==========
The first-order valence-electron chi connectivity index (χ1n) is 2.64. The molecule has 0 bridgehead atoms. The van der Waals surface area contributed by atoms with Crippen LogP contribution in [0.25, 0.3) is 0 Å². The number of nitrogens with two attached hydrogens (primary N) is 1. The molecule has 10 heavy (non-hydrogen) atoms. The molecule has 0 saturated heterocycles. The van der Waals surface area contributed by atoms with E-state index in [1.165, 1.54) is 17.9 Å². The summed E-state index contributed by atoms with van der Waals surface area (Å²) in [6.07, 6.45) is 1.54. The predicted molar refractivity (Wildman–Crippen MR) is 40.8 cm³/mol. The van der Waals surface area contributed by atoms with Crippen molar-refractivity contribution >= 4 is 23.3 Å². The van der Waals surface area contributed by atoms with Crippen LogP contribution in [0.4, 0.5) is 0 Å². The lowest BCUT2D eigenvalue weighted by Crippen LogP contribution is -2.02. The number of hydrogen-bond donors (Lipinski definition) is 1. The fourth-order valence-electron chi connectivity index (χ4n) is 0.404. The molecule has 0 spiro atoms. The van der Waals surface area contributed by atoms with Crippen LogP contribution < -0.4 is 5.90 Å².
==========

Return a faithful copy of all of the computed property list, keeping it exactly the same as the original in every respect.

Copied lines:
The first-order valence-electron chi connectivity index (χ1n) is 2.64. The molecule has 0 bridgehead atoms. The van der Waals surface area contributed by atoms with Crippen LogP contribution in [0.25, 0.3) is 0 Å². The number of nitrogens with two attached hydrogens (primary N) is 1. The molecule has 10 heavy (non-hydrogen) atoms. The molecule has 0 saturated heterocycles. The van der Waals surface area contributed by atoms with E-state index in [1.165, 1.54) is 17.9 Å². The summed E-state index contributed by atoms with van der Waals surface area (Å²) in [6.07, 6.45) is 1.54. The predicted molar refractivity (Wildman–Crippen MR) is 40.8 cm³/mol. The van der Waals surface area contributed by atoms with Crippen molar-refractivity contribution >= 4 is 23.3 Å². The van der Waals surface area contributed by atoms with Crippen LogP contribution in [0.4, 0.5) is 0 Å². The lowest BCUT2D eigenvalue weighted by Crippen LogP contribution is -2.02. The number of hydrogen-bond donors (Lipinski definition) is 1. The fourth-order valence-electron chi connectivity index (χ4n) is 0.404. The molecule has 0 spiro atoms. The van der Waals surface area contributed by atoms with Crippen LogP contribution < -0.4 is 5.90 Å².